Caravan

caravan [ˈkærəˌvæn] n

1.

a. a large enclosed vehicle capable of being pulled by a car or lorry and equipped to be lived in (US and Canadian name trailer)

b. (as modifier) a caravan site

2. (esp in some parts of Asia and Africa) a company of traders or other travellers journeying together, often with a train of camels, through the desert

3. a group of wagons, pack mules, camels, etc., esp travelling in single file

4. a large covered vehicle, esp a gaily coloured one used by Gypsies, circuses, etc.

(Collins English Dictionary)

Odd name for a restaurant, Caravan. I don’t imagine the name appeals to many people, at least not at first instance. I would guess that most people associate the word with either 1(a) or 4 above. Which means people are thinking traffic jams and wet bank holidays for 1(a), and/or slightly scary travelling folk (small hands, smell like cabbages) for 4. Are these the images that the the Antipodean owners of the “restaurant, bar & roastery” on the corner of Exmouth Market had in mind when they decided to call it Caravan? Probably not.

I’m a firm believer, though, in not judging a restaurant by its name, so happily agreed to eat there on Monday evening.

My first impression (once I’d put the name to the back of my mind) was that it is a good venue. Like most of the restaurants in Exmouth market, Caravan has a decent number of outside tables, which enables it to take advantage of the ambient buzz that the location provides. The inside space is nice too: it felt trendy, but not overly so; smart, but not too chic.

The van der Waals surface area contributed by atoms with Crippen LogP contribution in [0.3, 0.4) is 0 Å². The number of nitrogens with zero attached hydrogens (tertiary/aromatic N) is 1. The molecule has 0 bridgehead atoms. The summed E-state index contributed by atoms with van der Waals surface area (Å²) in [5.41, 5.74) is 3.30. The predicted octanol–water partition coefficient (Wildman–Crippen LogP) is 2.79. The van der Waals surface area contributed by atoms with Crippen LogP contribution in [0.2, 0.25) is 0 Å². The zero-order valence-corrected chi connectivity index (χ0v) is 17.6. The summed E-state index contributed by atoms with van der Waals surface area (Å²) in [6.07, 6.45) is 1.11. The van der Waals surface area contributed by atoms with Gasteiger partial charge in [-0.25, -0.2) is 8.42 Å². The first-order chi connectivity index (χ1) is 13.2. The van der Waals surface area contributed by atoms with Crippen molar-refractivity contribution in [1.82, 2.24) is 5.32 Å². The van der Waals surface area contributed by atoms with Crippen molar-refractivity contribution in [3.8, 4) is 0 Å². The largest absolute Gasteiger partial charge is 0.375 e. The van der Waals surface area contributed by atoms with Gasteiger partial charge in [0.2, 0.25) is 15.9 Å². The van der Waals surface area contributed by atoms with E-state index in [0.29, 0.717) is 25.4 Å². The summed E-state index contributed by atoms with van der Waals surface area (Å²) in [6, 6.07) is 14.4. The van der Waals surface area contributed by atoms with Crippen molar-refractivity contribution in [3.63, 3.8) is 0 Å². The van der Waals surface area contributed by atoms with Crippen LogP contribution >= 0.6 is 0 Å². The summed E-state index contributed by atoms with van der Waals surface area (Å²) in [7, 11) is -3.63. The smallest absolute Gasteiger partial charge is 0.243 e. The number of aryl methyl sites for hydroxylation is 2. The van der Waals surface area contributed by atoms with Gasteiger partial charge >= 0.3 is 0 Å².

My second impression (once I’d stopped checking out the furnishings and once I’d been shown a menu) was, well, um, I don’t know. I may have passed out. I might have started speaking in tongues. I think my mind went blank and stopped functioning for about 30 seconds. I was definitely really confused.

You see the majority of the menu is made up of “small plates” which seem to have no connection to each other. Take a look for yourself, there’s a photo of the menu at the bottom of this post (just be warned that it may induce a seizure). What’s the theme? What’s the common thread? It looks as though someone travelled round the world, enjoyed a few exotic (i.e. Asian) meals, but at the same time pined for Western food. Then they came to London, decided to open a restaurant, had a brain fart on a piece of paper and titled it “menu”.

It was suggested to me that this is probably what is sometimes called “Antipodean Fusion Food”.

Holding back a small rant, I took a take a deep breath and resolved, whilst the nice waitress was taking our drinks order, to be open minded  and to concentrate on which dishes looked good (btw, the waitresses were doing very well by giving us tap water without us asking).

And so, with drink in hand (a very pleasant glass of Prosecco Bernardi NV), I started to form my third impression. Which was that much of this brain fart looked quite appealing. Why not try the Edamame puree, pickled mushrooms, radicchio and Jerusalem artichoke crisps? Or the Arabica oxtail, herb salad and creme fraiche polenta? Or the cured salmon, sesame cucumber and crumbs…? Ultimately, I liked the look of a number of the dishes, but, in the end, we settled on just five.

We were attracted to, and enjoyed, the Edamame puree and mushrooms. Simple and clean flavours. Nothing wrong with it.